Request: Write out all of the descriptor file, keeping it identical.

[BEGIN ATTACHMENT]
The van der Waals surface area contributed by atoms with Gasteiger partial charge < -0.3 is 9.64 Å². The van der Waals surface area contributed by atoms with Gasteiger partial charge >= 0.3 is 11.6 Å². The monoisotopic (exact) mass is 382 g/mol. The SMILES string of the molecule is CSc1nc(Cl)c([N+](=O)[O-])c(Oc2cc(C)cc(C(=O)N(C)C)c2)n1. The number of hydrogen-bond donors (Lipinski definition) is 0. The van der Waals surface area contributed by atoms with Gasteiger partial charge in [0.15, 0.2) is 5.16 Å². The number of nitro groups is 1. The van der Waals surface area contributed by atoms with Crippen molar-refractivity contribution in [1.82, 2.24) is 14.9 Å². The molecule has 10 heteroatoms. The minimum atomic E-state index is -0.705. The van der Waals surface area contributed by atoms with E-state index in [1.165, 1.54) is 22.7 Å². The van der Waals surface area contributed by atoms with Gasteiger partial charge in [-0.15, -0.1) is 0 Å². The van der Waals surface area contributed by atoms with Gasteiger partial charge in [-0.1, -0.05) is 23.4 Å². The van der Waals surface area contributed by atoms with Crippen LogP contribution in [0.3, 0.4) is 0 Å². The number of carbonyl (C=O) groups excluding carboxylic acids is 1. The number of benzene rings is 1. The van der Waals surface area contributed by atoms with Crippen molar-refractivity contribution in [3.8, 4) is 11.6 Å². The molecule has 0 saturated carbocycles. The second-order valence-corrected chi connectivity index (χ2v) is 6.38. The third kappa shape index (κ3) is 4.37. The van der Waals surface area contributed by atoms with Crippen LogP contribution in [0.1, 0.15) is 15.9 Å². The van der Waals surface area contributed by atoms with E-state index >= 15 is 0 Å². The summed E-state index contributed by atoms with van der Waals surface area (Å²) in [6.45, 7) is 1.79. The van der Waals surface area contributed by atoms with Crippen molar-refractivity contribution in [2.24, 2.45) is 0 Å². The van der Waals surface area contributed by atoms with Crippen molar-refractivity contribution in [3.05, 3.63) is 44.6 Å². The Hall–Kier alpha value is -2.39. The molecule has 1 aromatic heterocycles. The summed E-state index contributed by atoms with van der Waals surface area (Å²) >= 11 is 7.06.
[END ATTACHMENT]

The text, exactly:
The van der Waals surface area contributed by atoms with Gasteiger partial charge < -0.3 is 9.64 Å². The van der Waals surface area contributed by atoms with Gasteiger partial charge >= 0.3 is 11.6 Å². The monoisotopic (exact) mass is 382 g/mol. The SMILES string of the molecule is CSc1nc(Cl)c([N+](=O)[O-])c(Oc2cc(C)cc(C(=O)N(C)C)c2)n1. The number of hydrogen-bond donors (Lipinski definition) is 0. The van der Waals surface area contributed by atoms with Gasteiger partial charge in [0.15, 0.2) is 5.16 Å². The number of nitro groups is 1. The van der Waals surface area contributed by atoms with Crippen molar-refractivity contribution in [1.82, 2.24) is 14.9 Å². The molecule has 10 heteroatoms. The minimum atomic E-state index is -0.705. The van der Waals surface area contributed by atoms with E-state index in [1.165, 1.54) is 22.7 Å². The van der Waals surface area contributed by atoms with Gasteiger partial charge in [-0.15, -0.1) is 0 Å². The van der Waals surface area contributed by atoms with Gasteiger partial charge in [-0.1, -0.05) is 23.4 Å². The van der Waals surface area contributed by atoms with Crippen LogP contribution in [0.3, 0.4) is 0 Å². The number of carbonyl (C=O) groups excluding carboxylic acids is 1. The number of benzene rings is 1. The van der Waals surface area contributed by atoms with Crippen molar-refractivity contribution in [3.8, 4) is 11.6 Å². The molecule has 0 saturated carbocycles. The second-order valence-corrected chi connectivity index (χ2v) is 6.38. The third kappa shape index (κ3) is 4.37. The van der Waals surface area contributed by atoms with Crippen LogP contribution in [0.1, 0.15) is 15.9 Å². The van der Waals surface area contributed by atoms with E-state index >= 15 is 0 Å². The summed E-state index contributed by atoms with van der Waals surface area (Å²) in [6.45, 7) is 1.79. The van der Waals surface area contributed by atoms with Crippen molar-refractivity contribution in [2.24, 2.45) is 0 Å². The van der Waals surface area contributed by atoms with Crippen molar-refractivity contribution in [3.05, 3.63) is 44.6 Å². The Hall–Kier alpha value is -2.39. The molecule has 1 aromatic heterocycles. The summed E-state index contributed by atoms with van der Waals surface area (Å²) >= 11 is 7.06.